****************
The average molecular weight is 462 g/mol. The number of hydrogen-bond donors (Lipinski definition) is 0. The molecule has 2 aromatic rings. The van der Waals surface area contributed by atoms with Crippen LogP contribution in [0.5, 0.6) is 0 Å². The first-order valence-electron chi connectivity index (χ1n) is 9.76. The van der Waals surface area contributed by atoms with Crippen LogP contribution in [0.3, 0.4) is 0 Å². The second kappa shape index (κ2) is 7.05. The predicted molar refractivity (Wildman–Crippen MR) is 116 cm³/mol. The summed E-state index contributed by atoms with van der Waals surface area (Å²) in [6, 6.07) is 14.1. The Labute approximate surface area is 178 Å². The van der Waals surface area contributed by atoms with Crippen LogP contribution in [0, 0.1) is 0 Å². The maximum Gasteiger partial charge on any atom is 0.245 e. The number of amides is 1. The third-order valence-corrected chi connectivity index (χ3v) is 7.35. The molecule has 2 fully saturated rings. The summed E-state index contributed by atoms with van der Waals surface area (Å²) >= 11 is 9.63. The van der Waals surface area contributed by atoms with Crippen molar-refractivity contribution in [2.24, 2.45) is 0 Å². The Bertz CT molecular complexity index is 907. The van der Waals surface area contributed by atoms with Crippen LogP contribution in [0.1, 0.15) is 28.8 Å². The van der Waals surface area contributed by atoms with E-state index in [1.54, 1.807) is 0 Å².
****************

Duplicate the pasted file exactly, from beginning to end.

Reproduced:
The average molecular weight is 462 g/mol. The number of hydrogen-bond donors (Lipinski definition) is 0. The molecule has 2 aromatic rings. The van der Waals surface area contributed by atoms with Crippen LogP contribution in [0.5, 0.6) is 0 Å². The first-order valence-electron chi connectivity index (χ1n) is 9.76. The van der Waals surface area contributed by atoms with Crippen LogP contribution in [0.3, 0.4) is 0 Å². The second kappa shape index (κ2) is 7.05. The predicted molar refractivity (Wildman–Crippen MR) is 116 cm³/mol. The summed E-state index contributed by atoms with van der Waals surface area (Å²) in [6, 6.07) is 14.1. The Labute approximate surface area is 178 Å². The van der Waals surface area contributed by atoms with Crippen LogP contribution in [0, 0.1) is 0 Å². The maximum Gasteiger partial charge on any atom is 0.245 e. The number of amides is 1. The third-order valence-corrected chi connectivity index (χ3v) is 7.35. The molecule has 2 fully saturated rings. The summed E-state index contributed by atoms with van der Waals surface area (Å²) >= 11 is 9.63. The van der Waals surface area contributed by atoms with Crippen molar-refractivity contribution in [2.24, 2.45) is 0 Å². The Bertz CT molecular complexity index is 907. The van der Waals surface area contributed by atoms with Crippen LogP contribution in [0.1, 0.15) is 28.8 Å². The van der Waals surface area contributed by atoms with E-state index in [1.54, 1.807) is 0 Å².